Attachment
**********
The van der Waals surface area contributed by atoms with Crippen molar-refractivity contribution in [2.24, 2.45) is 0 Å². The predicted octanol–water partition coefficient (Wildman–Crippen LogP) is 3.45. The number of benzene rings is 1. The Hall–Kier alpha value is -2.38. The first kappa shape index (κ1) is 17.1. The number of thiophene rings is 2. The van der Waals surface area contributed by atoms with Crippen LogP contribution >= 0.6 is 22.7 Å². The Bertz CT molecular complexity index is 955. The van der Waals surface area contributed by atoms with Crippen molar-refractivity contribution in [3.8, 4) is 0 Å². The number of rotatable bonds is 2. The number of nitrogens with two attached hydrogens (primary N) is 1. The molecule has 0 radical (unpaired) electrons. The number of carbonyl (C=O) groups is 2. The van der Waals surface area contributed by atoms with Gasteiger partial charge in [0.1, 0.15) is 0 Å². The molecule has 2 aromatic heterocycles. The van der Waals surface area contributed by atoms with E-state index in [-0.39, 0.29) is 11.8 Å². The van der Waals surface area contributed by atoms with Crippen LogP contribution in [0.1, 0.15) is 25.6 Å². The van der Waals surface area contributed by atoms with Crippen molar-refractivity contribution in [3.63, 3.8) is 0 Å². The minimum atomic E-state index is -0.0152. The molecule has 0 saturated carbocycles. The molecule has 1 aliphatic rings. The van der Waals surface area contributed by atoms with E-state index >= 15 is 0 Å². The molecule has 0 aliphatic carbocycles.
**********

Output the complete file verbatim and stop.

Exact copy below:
The van der Waals surface area contributed by atoms with Crippen molar-refractivity contribution in [2.24, 2.45) is 0 Å². The predicted octanol–water partition coefficient (Wildman–Crippen LogP) is 3.45. The number of benzene rings is 1. The Hall–Kier alpha value is -2.38. The first kappa shape index (κ1) is 17.1. The number of thiophene rings is 2. The van der Waals surface area contributed by atoms with Crippen LogP contribution >= 0.6 is 22.7 Å². The Bertz CT molecular complexity index is 955. The van der Waals surface area contributed by atoms with Crippen molar-refractivity contribution in [3.8, 4) is 0 Å². The number of rotatable bonds is 2. The number of nitrogens with two attached hydrogens (primary N) is 1. The molecule has 0 radical (unpaired) electrons. The number of carbonyl (C=O) groups is 2. The van der Waals surface area contributed by atoms with Gasteiger partial charge in [0.1, 0.15) is 0 Å². The molecule has 2 aromatic heterocycles. The van der Waals surface area contributed by atoms with E-state index in [-0.39, 0.29) is 11.8 Å². The van der Waals surface area contributed by atoms with Crippen LogP contribution in [0.1, 0.15) is 25.6 Å². The van der Waals surface area contributed by atoms with Crippen molar-refractivity contribution in [3.63, 3.8) is 0 Å². The minimum atomic E-state index is -0.0152. The molecule has 0 saturated carbocycles. The molecule has 1 aliphatic rings. The van der Waals surface area contributed by atoms with E-state index >= 15 is 0 Å². The molecule has 0 aliphatic carbocycles.